PIT2Work, a new training program organized by ACAA, provides free hands-on training, mentoring and instruction to students in the skills and certifications needed for jobs in the construction industry. (Photo by Oscar Rzodkiewicz)

Workforce Development Program Feeds Region’s Construction Needs

Emily Feroce has never worked in the construction industry, but a new program organized by the Allegheny County Airport Authority has put her on the fast track to a career in the building trades.

And just three days into the PIT2Work training program, she already has a pretty good idea of what she wants to do.

“I’m thinking about carpentry,” she said. “My dad had a cabinet shop.”

Feroce, of New Kensington, is one of about two dozen people enrolled in the first class of PIT2Work, which provides free training in the skills and certifications needed for jobs in the construction industry.

The Builders Guild of Western Pennsylvania runs the training through its “Introduction to the Construction Trades” program. Upon completion, graduates earn letters of recommendation and connections to local unions. Best of all, they are invited to an on-site trades and career fair for union apprenticeship opportunities with contractors working on one of the biggest construction projects in Western Pennsylvania, PIT’s Terminal Modernization Program.

PIT’s new terminal, scheduled to open in 2025, is expected to generate approximately $2.5 billion in economic activity, including $1 billion in direct labor income. PIT2Work allows ACAA to amplify regional workforce development while the TMP is an active construction site.

“PIT2Work is an economic win for the region, creating access to immediate opportunity,” said ACAA CEO Christina Cassotis. “Its innovative training-to-work approach will also reduce barriers for people who aren’t as well represented as they could be on our campus, ultimately expanding the regional workforce and the skills provided by that workforce.”

Through ACAA’s partnership with nonprofit workforce development organization Partner4Work, tuition is covered through grants for eligible participants. Trainees also receive a daily stipend, in addition to accessible shuttle services that will take them to and from PIT.

 

PIT2Work’s inaugural training class consisted of a diverse group of men and women ranges in ages between 19-57 and representing Allegheny, Beaver and Westmoreland counties. (Photo by Oscar Rzodkiewicz)

The program includes one-on-one mentoring; introduction to various trades via guest speakers; hands-on instruction in tools and equipment at the Joint Apprenticeship Training Center; construction math for assessment; and various construction certifications to qualify the trainees for continued work.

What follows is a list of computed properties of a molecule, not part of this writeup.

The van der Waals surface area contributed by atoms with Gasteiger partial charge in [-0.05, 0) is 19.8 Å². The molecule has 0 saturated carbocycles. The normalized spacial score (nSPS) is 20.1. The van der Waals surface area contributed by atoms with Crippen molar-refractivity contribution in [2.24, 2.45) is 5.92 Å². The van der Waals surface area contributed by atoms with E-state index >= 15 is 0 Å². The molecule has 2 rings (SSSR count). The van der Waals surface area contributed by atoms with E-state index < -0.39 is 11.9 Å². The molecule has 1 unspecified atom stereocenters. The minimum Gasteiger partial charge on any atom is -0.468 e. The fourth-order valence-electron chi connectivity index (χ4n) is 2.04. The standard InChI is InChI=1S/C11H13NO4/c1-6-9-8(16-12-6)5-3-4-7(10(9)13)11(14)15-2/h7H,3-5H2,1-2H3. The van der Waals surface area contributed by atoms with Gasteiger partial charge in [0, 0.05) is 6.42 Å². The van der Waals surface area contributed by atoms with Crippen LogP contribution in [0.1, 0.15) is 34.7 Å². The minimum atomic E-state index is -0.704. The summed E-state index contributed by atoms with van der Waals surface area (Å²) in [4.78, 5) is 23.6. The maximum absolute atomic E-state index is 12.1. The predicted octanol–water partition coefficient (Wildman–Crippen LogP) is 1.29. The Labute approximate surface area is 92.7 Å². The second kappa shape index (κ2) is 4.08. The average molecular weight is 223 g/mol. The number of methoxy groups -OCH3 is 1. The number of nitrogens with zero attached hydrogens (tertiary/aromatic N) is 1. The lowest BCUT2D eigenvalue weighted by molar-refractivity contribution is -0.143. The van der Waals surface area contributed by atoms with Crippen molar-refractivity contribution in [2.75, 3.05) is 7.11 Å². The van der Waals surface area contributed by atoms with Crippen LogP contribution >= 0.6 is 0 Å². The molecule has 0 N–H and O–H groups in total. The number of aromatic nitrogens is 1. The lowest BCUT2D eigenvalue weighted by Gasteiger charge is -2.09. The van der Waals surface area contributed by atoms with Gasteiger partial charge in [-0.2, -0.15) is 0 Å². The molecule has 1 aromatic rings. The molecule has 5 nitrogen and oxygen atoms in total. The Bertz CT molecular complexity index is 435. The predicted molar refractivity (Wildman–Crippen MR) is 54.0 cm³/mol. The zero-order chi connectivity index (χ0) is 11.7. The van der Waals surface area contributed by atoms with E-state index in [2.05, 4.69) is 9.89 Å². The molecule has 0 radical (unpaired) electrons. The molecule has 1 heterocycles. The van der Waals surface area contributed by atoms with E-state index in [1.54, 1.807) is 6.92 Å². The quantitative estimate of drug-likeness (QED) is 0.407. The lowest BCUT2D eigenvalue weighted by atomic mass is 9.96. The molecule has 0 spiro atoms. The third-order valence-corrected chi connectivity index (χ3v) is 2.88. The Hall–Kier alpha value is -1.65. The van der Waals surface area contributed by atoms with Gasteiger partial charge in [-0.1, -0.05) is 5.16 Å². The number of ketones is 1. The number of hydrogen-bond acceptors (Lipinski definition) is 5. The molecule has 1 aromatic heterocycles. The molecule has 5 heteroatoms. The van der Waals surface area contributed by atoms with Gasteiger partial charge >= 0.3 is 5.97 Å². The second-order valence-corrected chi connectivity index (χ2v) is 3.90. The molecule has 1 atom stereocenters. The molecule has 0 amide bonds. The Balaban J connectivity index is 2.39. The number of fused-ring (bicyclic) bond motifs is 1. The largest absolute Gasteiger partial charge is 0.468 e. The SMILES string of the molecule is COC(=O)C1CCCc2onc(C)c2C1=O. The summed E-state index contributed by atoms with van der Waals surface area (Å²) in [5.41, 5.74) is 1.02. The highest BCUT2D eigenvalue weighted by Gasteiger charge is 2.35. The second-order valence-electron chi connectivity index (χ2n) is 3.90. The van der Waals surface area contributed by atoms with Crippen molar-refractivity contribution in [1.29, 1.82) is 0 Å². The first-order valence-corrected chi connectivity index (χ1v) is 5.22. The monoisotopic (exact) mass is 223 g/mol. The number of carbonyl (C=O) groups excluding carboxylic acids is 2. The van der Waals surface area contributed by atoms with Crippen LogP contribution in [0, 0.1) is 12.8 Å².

The inaugural training class includes a diverse group of men and women ranging in age from 19-57 and representing Allegheny, Beaver and Westmoreland counties. They visited the TMP site for the first time on their third day in the program.

“It was pretty neat,” said Tawain Barlow of Bridgeville, one of the trainees. “Just to see the cranes and everything and the work being put in on what’s going to be the actual terminal.

“Just to be hands-on and actually see it is great.”

That ready access to a major project, with all the skilled tradespeople and laborers working on it, makes PIT2Work “one-of-a-kind training,” said Chaquita Barnett, program director for the Builders Guild.

“The participants are amazed at the scale of the TMP,” she said. “They’re impressed by the support of the entire airport authority and experiencing where they can one day have a career. This level of engagement is motivating, along with the aspect of perhaps working at the airport in the future.”

Cassotis sees PIT2Work, much like the TMP itself, as a regional asset that can drive the entire community forward. Ultimately, the goal is to have a positive ripple effect across all industries.

“Organizations like our partners Partner4Work, Builders Guild and Trade Institute of Pittsburgh provide job skills training and opportunities for skilled and unskilled workers,” she said. “Unions need more skilled workers for the many construction projects, like ours, that are underway in the region.”

Feroce is hoping to be one of those workers very soon.

“I’m really excited to get some certifications and learn about some different trades,” she said. “I’m excited to get into it. I just want to learn as much as I can.”

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